Everyone is concerned about the coronavirus and how it is impacting the global economy. Parts of China have been quarantined to prevent the spread of the virus and the world is wondering how the virus will disrupt supply chains between China and the rest of the world and how it will impact global travel. Will cities that are cut off from the rest of the world be able to contribute to the global economy?
The main precedent for the coronavirus is the SARS epidemic of 2002-2004, but you should also look at the more serious Spanish Flu pandemic of 1919. It is estimated that the Spanish Flu infected 500 million people worldwide, or about 27% of the world’s population and killed between 30 million and 50 million people, or about 1.7% of the world’s population. Were a similar pandemic to hit the world today, this would translate into 100 million deaths. This made the Spanish flu one of the deadliest epidemics in history. The pandemic occurred in the last year of World War I and military censors in France, Germany, the United Kingdom, United States and other countries were told to control information on the flu fearing that it would affect their ability to win the war, but there was no censorship on the flu in neutral Spain where King Alfonso XIII took ill. This gave the world the false impression that the flu originated in Spain, hence the name.
The Spanish flu came in three waves as is illustrated in Figure 1. The first wave, which made people notice the flu, occurred in July 1918. The second and most deadly wave occurred in October 1918 and resulted in millions of deaths. A final wave of the flu occurred in February 1919, and after that, the flu disappeared. Either the virus mutated to a less lethal form or doctors got better at treating or preventing it. Just as no one knows for sure exactly where the virus came from, no one knows why it disappeared.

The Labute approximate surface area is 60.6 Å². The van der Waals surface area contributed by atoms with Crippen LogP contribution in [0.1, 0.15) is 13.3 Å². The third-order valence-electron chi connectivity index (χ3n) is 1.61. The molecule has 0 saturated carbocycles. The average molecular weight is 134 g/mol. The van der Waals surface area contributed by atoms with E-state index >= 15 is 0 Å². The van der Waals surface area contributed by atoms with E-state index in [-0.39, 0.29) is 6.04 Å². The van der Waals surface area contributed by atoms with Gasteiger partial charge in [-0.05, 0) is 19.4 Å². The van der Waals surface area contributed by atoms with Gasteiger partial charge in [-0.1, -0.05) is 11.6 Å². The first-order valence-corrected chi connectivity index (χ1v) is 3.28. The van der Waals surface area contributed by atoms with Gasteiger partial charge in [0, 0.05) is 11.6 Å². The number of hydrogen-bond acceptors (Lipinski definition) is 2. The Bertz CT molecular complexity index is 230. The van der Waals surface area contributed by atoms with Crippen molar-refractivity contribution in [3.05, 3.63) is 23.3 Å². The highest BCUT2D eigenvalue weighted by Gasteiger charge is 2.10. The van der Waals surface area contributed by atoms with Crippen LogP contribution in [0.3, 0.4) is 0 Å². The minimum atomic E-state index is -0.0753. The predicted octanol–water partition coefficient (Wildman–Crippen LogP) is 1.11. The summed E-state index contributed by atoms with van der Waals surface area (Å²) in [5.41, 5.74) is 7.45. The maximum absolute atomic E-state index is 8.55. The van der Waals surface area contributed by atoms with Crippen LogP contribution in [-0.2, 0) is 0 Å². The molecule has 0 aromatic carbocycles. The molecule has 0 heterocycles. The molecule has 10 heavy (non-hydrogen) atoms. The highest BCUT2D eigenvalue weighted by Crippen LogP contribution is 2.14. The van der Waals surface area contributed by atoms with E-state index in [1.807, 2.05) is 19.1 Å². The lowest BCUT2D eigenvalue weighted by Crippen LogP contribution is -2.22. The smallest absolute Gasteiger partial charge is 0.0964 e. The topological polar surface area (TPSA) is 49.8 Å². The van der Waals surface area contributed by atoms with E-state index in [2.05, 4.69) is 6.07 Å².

Figure 1. Death Rates of the Spanish Flu, June 1918 to May 1919
It is interesting to contrast the response of the stock market to the Spanish flu in 1919 with the coronavirus in 2020. The Dow Jones Industrial Average fell over 2,000 points in four days out of fear that the coronavirus will continue to spread and impact the global economy. The fear is that cities will become quarantined, supply chains will be broken, world trade will be impacted and growth in the global economy will slow down.
However, the impact of the Spanish Flu on the stock market was minimal. If you look at the Dow Jones Industrial Average in 1918 and 1919, you can see that the stock market was relatively unaffected by any of the three waves of the Spanish flu. Of course, the Spanish flu occurred in 1918 while World War I was raging in Europe so the war had a larger impact on the stock market than the flu. There were few if any global supply chains that the Spanish Flu could disrupt because the war made supply chains nonexistent. The second and worst wave of flu occurred at the end of World War I when peace was finally achieved after four years of devastating destruction. It is interesting that there was little impact on the stock market of World War I ending on November 11, 1918. Perhaps euphoria about the conclusion of the war was offset by concerns about the Spanish flu.
It is comforting to see that when the final wave of the Spanish flu subsided in February 1919, the market began an increase of 50% which lasted until November of 1919. Whether this increase occurred because of the end of World War I or the end of the flu or both is impossible to say, but it does provide encouragement that once the coronavirus begins to subside, the market will bounce back once again.
Figure 2. Dow Jones Industrial Average, January 1918 to December 1919